Multimesh with different FunctionSpaces on parts

10 months ago by
Hello everyone,

is it possible to define different FunctionSpaces on different parts of a MultiMesh and assemble a form which would have different contributions depending on the part ? Something like :
V1 = FunctionSpace(mesh1,"CG",1)
V2 = VectorFunctionSpace(mesh2,"CG",1)

# definition of some Test (u1_,u2_) and Trial (du1,du2) Functions on Multimesh consisting of mesh1 + mesh2 and corresponding measures dx1 and dx2

a = dot(grad(u_1),grad(du1))*dx1 + inner(sym(grad(u2_)),sym(grad(du2_)))*dx2 
+ some interface condition​
I have the impression that the PDE must be the same on all parts of the MultiMesh, isn't there a way to write different PDEs on different parts and connect them with a proper interface condition (eg. fluid-structure interaction or other multiphysics problems) ? Basically, I would like to avoid defining a very general FunctionSpace for the whole mesh and then set to 0 every unnecessary dof in the corresponding part.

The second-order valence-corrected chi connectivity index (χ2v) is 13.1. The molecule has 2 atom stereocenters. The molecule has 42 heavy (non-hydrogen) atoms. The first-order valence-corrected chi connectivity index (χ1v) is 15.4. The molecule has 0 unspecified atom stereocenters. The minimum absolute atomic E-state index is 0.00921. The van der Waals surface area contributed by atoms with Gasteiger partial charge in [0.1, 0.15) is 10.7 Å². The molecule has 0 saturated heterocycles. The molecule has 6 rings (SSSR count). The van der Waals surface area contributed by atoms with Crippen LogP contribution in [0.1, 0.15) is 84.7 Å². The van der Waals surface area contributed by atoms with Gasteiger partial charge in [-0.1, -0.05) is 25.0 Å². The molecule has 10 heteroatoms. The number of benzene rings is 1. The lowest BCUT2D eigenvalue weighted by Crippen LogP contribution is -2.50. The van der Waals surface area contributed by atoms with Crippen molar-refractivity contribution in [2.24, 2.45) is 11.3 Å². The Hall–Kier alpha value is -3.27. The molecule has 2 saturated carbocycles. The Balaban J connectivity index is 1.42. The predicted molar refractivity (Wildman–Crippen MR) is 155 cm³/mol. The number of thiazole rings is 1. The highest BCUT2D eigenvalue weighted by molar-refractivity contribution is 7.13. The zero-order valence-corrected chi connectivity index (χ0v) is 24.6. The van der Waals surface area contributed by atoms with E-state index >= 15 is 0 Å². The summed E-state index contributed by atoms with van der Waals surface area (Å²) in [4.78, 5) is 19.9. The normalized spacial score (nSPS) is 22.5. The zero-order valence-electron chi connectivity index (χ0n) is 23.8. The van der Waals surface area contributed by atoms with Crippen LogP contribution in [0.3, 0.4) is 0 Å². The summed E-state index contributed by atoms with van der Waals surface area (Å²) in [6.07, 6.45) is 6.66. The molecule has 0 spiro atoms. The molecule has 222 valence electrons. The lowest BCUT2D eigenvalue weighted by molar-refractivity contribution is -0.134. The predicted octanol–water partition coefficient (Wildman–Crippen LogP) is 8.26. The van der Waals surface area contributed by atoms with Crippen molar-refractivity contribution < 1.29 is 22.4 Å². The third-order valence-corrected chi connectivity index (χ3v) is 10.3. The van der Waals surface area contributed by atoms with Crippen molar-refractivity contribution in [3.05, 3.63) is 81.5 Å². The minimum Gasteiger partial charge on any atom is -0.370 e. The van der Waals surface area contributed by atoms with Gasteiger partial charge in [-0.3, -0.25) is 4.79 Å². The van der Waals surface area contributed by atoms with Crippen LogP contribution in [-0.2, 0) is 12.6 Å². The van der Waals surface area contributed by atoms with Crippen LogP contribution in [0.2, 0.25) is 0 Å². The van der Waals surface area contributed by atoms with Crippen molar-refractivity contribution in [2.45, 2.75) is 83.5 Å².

Thank you in advance for your help
Community: FEniCS Project
Set the internal degrees of freedom as Dirichlet boundary conditions, which would eliminate the internal degrees of freedom from the resulting system of equations.

You could solve via mixed function space formulation or fixed-point iteration, I suspect that Newton's method may work better.

Otherwise, you could use non-matching meshes and use LagrangeInterpolator to interpolate between solutions.
written 10 months ago by pf4d  
The above suggestion works if you have Dirichlet BCs, but if you have Neumann BCs you may need to use the Lagrange interpolation and multiple meshes.  As your solution along the interface is defined internally, I don't see how you can couple the two equations without solving via iteration; I can immediately see how to set flux conditions using the LagrangeInterpolator, so this may preferred.  There may also exist a way to set flux boundaries along internal elements, but this may be tricky to program as you'll need to know which side of a face you define from.

Another advantage of multi-mesh Lagrange-interpolation approach is the fact that you can easily define the geometry along the interface.
written 10 months ago by pf4d  
Also, you might be interested in this:

and actually, I think this is exactly what you need:

and a very nice paper:

hope that helps!
written 10 months ago by pf4d  
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